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St. Louis Cardinals vs. Washington Nationals: Our first look at Statcast

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All rise.
All rise.
Dilip Vishwanat/Getty Images

Last night, the St. Louis Cardinals lost to the Washington Nationals by the score of 2-1 after a walkoff home run by Yunel Escobar in the bottom of the 10th inning. Of note, Carlos Villanueva was pitching for the first since April 12th and served up a 90 MPH pitch fastball over the heart of the plate. Our full game recap can be found here. While a loss was not the result we were looking for, MLB Advanced Media's introduction of Statcast on the MLB Network broadcast almost made up for it. For more information on Statcast, I recommend checking out MLB.com's primer.

Love it or hate it, baseball is a game of data analytics. While there is already an ample amount of data on pitching via PITCHf/x (introduced in 2006), other areas of the game, particularly defense and baserunning, were lagging behind. Now, Statcast is not brand new technology as MLB front offices have already had access to it, but MLBAM has been fine-tuning over the last year or so in hopes of making it more readily available for TV broadcasts across the nation. In fact, all 30 MLB stadiums have the necessary equipment in place to allow for the inclusion of Statcast data.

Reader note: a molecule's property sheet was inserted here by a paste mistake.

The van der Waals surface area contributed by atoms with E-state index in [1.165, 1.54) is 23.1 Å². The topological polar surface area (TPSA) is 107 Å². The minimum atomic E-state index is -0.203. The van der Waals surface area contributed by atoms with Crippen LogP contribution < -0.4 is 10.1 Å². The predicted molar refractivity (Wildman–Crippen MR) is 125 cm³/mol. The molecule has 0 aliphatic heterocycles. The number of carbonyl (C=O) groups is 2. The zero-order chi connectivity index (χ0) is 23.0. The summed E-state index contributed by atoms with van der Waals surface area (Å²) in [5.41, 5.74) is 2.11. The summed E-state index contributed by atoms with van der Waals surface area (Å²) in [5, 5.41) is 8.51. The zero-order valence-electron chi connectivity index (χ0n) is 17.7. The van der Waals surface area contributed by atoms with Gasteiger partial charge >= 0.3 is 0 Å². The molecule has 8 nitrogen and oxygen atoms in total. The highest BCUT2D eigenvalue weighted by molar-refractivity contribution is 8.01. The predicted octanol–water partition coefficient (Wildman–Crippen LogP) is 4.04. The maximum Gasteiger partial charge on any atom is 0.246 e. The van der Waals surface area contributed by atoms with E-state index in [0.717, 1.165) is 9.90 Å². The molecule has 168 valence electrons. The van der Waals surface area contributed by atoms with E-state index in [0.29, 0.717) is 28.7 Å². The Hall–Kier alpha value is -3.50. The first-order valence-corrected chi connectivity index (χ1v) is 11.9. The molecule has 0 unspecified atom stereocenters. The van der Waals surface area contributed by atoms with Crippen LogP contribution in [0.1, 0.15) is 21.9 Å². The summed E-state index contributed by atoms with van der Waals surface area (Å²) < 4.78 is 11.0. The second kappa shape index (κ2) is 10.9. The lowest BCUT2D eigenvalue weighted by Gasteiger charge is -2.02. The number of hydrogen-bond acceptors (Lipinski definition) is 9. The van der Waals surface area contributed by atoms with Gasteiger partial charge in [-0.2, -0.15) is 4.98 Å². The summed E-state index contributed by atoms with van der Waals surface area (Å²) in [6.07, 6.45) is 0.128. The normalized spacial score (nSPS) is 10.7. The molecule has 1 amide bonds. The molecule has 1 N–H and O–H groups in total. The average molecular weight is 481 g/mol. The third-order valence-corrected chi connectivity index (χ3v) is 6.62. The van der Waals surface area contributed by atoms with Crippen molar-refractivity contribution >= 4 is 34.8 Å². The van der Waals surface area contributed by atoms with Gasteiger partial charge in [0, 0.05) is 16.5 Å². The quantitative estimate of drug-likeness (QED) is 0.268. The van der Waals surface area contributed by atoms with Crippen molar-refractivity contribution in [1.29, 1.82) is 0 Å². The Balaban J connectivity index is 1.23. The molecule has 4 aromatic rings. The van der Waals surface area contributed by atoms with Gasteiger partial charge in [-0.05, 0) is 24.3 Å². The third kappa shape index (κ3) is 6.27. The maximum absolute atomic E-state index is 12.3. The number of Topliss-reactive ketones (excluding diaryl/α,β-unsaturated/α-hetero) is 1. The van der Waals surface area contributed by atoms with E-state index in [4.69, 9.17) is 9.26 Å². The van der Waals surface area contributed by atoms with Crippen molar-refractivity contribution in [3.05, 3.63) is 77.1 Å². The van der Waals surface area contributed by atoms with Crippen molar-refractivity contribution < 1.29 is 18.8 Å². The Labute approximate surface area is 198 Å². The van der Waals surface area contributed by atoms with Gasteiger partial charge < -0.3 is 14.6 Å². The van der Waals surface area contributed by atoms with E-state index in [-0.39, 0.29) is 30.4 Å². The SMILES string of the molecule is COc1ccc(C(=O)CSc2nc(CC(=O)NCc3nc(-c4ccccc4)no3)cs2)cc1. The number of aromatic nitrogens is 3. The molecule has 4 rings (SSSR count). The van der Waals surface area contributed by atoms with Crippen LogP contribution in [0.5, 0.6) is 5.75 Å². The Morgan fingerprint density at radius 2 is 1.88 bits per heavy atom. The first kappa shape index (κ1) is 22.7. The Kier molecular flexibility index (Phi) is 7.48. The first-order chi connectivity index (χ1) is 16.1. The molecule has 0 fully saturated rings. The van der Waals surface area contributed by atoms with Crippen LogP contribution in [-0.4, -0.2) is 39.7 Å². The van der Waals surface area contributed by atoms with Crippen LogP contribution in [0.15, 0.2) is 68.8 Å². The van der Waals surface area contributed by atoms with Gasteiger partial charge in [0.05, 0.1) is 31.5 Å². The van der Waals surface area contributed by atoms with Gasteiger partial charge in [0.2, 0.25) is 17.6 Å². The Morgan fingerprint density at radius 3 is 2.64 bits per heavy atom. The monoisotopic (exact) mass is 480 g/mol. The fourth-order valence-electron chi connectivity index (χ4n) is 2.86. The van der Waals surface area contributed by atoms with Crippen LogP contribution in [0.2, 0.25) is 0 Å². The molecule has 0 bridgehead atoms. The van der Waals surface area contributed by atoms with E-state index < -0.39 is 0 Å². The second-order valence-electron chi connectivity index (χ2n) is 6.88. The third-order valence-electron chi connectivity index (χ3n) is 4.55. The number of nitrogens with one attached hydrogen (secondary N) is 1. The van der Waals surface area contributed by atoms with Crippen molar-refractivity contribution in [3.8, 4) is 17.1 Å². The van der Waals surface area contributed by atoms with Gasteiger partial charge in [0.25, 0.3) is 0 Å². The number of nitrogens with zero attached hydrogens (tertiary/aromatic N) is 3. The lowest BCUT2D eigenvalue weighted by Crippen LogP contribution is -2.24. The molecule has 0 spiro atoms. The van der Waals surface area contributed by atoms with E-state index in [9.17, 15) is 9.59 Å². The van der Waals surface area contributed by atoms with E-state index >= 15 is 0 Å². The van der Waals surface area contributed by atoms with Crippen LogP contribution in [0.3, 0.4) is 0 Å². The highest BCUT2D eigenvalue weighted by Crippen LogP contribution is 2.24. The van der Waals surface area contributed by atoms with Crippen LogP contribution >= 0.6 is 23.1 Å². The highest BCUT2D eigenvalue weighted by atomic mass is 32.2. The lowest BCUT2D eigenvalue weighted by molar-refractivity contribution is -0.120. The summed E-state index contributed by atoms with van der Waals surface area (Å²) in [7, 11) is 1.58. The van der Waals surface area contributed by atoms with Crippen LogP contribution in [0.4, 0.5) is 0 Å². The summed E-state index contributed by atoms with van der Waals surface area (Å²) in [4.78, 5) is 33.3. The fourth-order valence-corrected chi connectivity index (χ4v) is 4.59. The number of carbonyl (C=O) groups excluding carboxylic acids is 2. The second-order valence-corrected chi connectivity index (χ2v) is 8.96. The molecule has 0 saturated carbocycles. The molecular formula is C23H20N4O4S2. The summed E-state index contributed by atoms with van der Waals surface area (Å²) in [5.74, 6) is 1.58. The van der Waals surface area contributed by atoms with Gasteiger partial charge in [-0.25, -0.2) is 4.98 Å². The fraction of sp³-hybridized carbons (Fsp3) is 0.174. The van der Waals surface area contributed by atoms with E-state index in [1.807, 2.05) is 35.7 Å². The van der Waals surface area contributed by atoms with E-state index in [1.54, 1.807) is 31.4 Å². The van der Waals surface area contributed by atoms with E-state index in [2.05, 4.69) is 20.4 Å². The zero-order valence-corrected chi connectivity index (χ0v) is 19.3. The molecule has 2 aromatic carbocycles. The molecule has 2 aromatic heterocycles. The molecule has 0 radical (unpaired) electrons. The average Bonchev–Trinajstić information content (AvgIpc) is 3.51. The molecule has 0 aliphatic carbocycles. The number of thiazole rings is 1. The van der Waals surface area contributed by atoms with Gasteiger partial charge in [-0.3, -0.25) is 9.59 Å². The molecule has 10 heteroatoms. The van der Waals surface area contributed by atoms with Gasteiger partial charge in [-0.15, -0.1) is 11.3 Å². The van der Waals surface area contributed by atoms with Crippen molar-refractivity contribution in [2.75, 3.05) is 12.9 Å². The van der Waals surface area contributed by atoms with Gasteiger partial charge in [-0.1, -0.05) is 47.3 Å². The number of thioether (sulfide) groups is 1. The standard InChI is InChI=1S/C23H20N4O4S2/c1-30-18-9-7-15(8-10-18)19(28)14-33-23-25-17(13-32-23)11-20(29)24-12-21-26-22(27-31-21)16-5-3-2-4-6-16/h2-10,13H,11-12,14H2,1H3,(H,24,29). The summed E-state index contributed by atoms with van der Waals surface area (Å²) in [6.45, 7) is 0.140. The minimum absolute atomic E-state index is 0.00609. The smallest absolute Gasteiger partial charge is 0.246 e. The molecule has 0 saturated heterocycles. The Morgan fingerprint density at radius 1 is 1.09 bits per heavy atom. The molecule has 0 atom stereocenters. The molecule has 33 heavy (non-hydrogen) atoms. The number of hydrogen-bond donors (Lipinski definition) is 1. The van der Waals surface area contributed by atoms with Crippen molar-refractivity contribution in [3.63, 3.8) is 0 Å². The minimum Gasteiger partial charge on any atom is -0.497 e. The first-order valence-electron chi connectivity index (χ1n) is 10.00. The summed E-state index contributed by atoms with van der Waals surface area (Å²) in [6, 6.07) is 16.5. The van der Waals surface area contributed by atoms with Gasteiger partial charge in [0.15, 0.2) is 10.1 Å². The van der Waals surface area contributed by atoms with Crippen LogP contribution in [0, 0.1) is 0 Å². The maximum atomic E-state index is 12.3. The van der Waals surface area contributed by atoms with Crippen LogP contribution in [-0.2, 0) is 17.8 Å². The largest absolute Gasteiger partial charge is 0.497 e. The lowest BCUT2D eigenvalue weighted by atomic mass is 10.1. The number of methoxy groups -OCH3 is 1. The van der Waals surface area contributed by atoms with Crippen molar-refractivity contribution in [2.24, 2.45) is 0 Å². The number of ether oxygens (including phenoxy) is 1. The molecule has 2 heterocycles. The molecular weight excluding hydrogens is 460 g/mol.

Through the first few innings, I was generally underwhelmed by the ever-hyped Statcast because other than a "Shift Trax" bug at the top of the screen, I think one Statcast feature was included live on the broadcast—breaking downGio Gonzalez breaking ball to Mark Reynolds by actual velocity (78.7 MPH), perceived velocity (76.8 MPH), and extension (5.8 feet). To be fair to MLBAM, the system is limited by the happenings of the game at hand, and there really was not much excitement in the early going. This changed drastically when the Nationals started hitting balls out to Jon Jay in center.

Statcast Video: 3rd inning flyout by Ryan Zimmerman

Statcast Video: 5th inning popup by Denard Span

Statcast video: 9th inning line drive by Jayson Werth

Statcast video: 4th inning double by Yadier Molina

Statcast video: 1st inning strikeout of Bryce Harper by Lance Lynn

Statcast video: 2nd inning strikeout of Wilson Ramos by Lynn

Bottom line

Overall, I was generally pleased with the incorporation of Statcast, even if I had to use an online workaround to get access to it live (thank you, zoomzoom). As I stated earlier, it is limited by what actually happens in the game, and last night's game wasn't all that exciting. For those worried about it being distracting, it wasn't because while Statcast data is available in real time, it still takes time to put together a highlight. Thus, think of a Statcast highlight as any other "normal" highlight, only with valuable information included at the bottom of the screen. Of course, as Grantland's Ben Lindbergh pointed out prior to the broadcast, before Statcast becomes truly useful, "we all have to start by understanding what average is" first. I look forward to this process.

For more Statcast videos, here is a link to the game highlights. Look for any video that includes Statcast in its description.

What were your thoughts on the first Statcast broadcast?